2.5 years… no, it’s not a lot of time, but that’s how long I can stay in one role. It happened with my first, second and third job. Each time, after exactly 2.5 years I grew antsy. Each time, after 2.5 years I wanted to push myself into something entirely different.
Around the summer of 2015, my partners noticed this antsy-ness and we decided to embark on an internal innovation project that ended up becoming “PROTO.”
In this special blog, I will share how we created our card-game on business modeling… (and how it almost didn’t happen). In doing so, we hope you find insights for your own projects.
Step 0: Examine Your Foundation
Like most other companies, our budget didn’t include extra cash to “explore new things.” Yet this innovation project had to contribute to the business. So before we started investing, we analyzed our own business model for its limitations.
- Time for Money:
As a consultancy, we traded our time for money. That means for our business to do better, we could either increase our rate, OR increase the number of consultants. We were already at the high end of the market, and again, we didn’t have budget to increase overhead. So right from the start, our first limitation.
Next was the fact that we almost worked exclusively with corporations, servicing 15–20 projects a year. While our clients have been extremely kind to us, 2016 was projected to be a soft year, so there were no guarantees either.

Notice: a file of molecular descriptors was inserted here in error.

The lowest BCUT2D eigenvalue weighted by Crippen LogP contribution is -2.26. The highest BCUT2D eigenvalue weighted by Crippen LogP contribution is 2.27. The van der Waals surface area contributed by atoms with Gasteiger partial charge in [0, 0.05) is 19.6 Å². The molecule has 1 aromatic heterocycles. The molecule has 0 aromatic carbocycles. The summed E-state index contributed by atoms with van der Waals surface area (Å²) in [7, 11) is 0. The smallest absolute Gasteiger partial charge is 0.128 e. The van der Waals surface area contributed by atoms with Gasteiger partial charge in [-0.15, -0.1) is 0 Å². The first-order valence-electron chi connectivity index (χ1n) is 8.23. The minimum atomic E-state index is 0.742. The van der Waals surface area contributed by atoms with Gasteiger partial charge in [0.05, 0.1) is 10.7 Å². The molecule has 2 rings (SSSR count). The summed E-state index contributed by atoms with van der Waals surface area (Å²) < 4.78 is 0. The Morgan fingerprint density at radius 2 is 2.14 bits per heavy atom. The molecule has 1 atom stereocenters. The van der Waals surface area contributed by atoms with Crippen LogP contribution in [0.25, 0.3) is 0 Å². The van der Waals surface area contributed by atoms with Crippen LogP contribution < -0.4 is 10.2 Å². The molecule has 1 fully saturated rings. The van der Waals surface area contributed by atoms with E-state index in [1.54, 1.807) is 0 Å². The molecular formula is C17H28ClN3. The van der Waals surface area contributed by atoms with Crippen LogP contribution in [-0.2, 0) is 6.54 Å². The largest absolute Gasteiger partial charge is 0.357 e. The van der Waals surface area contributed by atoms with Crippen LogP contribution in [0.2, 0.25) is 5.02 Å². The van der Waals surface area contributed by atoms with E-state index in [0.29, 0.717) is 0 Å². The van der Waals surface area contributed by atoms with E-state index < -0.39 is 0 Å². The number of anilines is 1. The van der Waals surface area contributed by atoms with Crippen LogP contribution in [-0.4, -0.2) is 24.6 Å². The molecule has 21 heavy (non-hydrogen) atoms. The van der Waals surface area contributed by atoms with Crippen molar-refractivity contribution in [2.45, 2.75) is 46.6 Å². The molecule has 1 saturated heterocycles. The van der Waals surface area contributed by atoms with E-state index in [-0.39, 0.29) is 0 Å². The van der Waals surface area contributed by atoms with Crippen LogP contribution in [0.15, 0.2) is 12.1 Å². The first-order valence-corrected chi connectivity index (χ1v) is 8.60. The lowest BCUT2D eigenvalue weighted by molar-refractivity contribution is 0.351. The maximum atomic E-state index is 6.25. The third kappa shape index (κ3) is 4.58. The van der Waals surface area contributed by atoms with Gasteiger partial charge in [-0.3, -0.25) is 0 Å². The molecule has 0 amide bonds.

Finally, up until that point, all of our projects were focused on China. This wasn’t really a weakness, but it was something to consider.
Step 1: Setting Goals
The results of the analysis weren’t a surprise but it did guide our thinking… what if we flipped our business on its head? We were primarily a B2B service in China, so what if we explored B2C products abroad?
“I think people hold onto things… without realizing the thing that’s going to get them to the next level is to break the thing that got them there.”
Gary Vaynerchuk (Daily Vee 215).
Takeaway: From Limits to Goals
If you’re serious about your business, then look at its fundamental structure. Examine yourself, your team, your clients and your market:
- Where are the weaknesses?
- What are the limits of your business model?
- Where might it plateau in 3–5 years?
Attack these limitations with your next innovation. This first post outlines the inception of this project as well as how we set the parameters to make sure this creative exploration would be strategically relevant.
In the next blog, I want to share how we translated these parameters into ideas and eventually into PROTO. (Fast forward to present day 2017, and it’s obvious how PROTO fits within this original frame, first set in September 2015).